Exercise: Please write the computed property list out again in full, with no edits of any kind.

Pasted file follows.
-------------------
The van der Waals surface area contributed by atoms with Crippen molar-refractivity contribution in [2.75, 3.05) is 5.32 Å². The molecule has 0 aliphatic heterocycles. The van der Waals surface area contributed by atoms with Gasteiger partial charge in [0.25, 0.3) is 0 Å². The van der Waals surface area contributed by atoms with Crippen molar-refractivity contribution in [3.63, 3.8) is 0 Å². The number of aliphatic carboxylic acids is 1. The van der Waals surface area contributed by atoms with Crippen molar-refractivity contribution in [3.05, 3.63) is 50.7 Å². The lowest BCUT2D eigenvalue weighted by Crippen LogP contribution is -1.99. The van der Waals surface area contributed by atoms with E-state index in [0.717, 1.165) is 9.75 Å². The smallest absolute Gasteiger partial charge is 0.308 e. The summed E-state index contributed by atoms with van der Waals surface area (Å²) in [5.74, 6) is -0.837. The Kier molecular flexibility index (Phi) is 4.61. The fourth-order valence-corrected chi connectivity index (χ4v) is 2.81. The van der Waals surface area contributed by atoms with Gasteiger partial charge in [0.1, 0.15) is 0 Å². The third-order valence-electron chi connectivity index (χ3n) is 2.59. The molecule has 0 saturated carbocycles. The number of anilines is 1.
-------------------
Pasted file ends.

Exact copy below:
The van der Waals surface area contributed by atoms with Crippen molar-refractivity contribution in [2.75, 3.05) is 5.32 Å². The molecule has 0 aliphatic heterocycles. The van der Waals surface area contributed by atoms with Gasteiger partial charge in [0.25, 0.3) is 0 Å². The van der Waals surface area contributed by atoms with Crippen molar-refractivity contribution in [3.63, 3.8) is 0 Å². The number of aliphatic carboxylic acids is 1. The van der Waals surface area contributed by atoms with Crippen molar-refractivity contribution in [3.05, 3.63) is 50.7 Å². The lowest BCUT2D eigenvalue weighted by Crippen LogP contribution is -1.99. The van der Waals surface area contributed by atoms with E-state index in [0.717, 1.165) is 9.75 Å². The smallest absolute Gasteiger partial charge is 0.308 e. The summed E-state index contributed by atoms with van der Waals surface area (Å²) in [5.74, 6) is -0.837. The Kier molecular flexibility index (Phi) is 4.61. The fourth-order valence-corrected chi connectivity index (χ4v) is 2.81. The van der Waals surface area contributed by atoms with Gasteiger partial charge in [0.1, 0.15) is 0 Å². The third-order valence-electron chi connectivity index (χ3n) is 2.59. The molecule has 0 saturated carbocycles. The number of anilines is 1.